May 8, 2001 5:45 PM PDT

S.F. commercial real estate prices to dip

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March 28, 2001
The dot-com downturn is starting to hit the real estate market in the San Francisco Bay Area, leading to higher vacancy rates and declining commercial rents, according to a new study.

Released Tuesday by real estate firm Cushman & Wakefield, the study projects that vacancy rates in California's Silicon Valley and in the dot-com inundated areas of San Francisco will jump to about 20 percent by 2002. Meanwhile, the study projects that commercial rents will fall by more than 20 percent in both Silicon Valley and parts of San Francisco by 2004 from their peaks of last fall.

The study blames the rise in vacancies and the fall in rents in part on the shrinking work forces of dot-com and technology companies. Additionally, developers looking to cash in on the now-past dot-com boom are building dozens of office buildings in the area that will open during the next three years.

"The recent and future cooling of the San Francisco and Silicon Valley office markets can be attributed to a great extent to changing economic trends among high-technology industries," the report said. "Cushman & Wakefield's outlook is for a correction in the office market."

Representatives for New York-based Cushman & Wakefield did not immediately return calls seeking comment.

In March, Rosen Consulting Group released a study based on Cushman & Wakefield's data that projected that 80 percent of the remaining Internet companies in the Bay Area would close shop in the next year. Rosen also projected that there is a 70 percent chance that a full recession will hit the Bay Area.

Cushman & Wakefield representatives said at the time that they disagreed with Rosen's conclusions.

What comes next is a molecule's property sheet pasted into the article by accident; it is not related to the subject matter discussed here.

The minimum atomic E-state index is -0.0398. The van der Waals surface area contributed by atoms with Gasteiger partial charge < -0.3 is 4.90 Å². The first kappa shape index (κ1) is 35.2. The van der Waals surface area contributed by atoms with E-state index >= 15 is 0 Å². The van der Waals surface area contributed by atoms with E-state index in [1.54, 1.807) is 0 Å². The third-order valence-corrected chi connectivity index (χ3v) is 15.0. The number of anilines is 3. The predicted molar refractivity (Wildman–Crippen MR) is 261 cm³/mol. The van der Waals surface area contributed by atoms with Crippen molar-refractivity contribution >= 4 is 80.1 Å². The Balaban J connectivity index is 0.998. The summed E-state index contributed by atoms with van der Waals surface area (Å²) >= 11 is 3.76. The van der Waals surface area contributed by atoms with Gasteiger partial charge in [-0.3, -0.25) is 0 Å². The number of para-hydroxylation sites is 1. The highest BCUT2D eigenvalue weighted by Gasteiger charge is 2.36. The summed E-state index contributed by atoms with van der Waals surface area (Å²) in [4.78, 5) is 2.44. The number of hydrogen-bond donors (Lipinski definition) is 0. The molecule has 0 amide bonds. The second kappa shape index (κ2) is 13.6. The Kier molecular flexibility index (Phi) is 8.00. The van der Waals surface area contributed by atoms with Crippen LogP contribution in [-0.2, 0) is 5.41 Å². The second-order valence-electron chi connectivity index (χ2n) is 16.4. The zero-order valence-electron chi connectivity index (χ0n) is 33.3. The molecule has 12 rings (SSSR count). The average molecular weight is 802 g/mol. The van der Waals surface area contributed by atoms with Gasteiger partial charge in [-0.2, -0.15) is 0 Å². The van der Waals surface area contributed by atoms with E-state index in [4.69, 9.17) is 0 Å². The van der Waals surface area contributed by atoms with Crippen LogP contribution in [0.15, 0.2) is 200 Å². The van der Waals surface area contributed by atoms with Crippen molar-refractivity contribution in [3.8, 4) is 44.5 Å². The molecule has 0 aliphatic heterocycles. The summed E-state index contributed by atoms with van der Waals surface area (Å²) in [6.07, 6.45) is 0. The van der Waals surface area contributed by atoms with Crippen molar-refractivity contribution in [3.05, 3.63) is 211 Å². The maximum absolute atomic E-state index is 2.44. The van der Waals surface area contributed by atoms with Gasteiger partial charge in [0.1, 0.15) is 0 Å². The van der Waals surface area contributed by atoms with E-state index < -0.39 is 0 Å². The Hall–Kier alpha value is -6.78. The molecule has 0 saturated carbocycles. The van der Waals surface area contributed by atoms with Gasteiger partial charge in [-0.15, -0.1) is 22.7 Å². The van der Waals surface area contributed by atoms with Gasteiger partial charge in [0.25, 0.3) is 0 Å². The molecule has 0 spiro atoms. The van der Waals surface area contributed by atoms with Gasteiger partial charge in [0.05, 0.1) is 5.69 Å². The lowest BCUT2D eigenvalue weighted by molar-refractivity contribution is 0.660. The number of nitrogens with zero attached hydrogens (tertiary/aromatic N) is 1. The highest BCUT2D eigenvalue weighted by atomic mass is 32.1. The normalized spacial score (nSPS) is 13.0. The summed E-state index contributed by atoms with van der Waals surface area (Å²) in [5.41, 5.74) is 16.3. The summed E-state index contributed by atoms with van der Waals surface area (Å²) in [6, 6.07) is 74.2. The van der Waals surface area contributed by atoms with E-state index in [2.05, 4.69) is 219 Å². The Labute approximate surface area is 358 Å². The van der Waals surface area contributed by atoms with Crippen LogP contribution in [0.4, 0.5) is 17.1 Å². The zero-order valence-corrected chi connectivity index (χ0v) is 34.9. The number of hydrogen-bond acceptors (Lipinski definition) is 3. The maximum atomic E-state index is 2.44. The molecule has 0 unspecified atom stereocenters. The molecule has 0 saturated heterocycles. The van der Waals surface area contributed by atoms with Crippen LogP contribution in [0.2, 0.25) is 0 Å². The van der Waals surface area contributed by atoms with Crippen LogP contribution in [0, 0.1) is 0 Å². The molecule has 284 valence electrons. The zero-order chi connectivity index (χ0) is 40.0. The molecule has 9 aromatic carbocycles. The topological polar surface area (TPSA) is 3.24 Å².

According to Cushman & Wakefield's report, vacancy rates in San Francisco and Silicon Valley have already begun to jump from their historic lows of less than 5 percent in early 2000. Vacancies outside of San Francisco's central business district have already hit 10.2 percent and Cushman & Wakefield projects they will peak at 19.7 percent in late 2002.

Silicon Valley--which in the report includes San Mateo County; San Jose, California; Santa Clara County and parts of Alameda County--has also seen vacancy rates top 10 percent, according to the report. Vacancies will reach 20.4 percent in Silicon Valley by late 2002, the report projects.

As vacancies have gone up, rents have fallen and will continue to fall, according to the report. In the areas of San Francisco outside of its central business district, including the so-called Multimedia Gulch area, rents fell in the first quarter of this year by 12 percent to $54.84 per square foot, according to the report. Cushman & Wakefield projects that rents will continue to fall in the area through the end of 2003 and will stabilize in the high $40 per square foot range.

In Silicon Valley, rents fell 7.5 percent in the first quarter to $65.38 per square foot, according to the report. Rents will fall to $50.69 per square foot by the end of 2003, Cushman & Wakefield forecasts.

Despite the projected decline in rents, the company noted that rents in San Francisco and Silicon Valley in 2003 will still be above their 1998 levels because of the huge increase in rental rates in 1999 and 2000.

 

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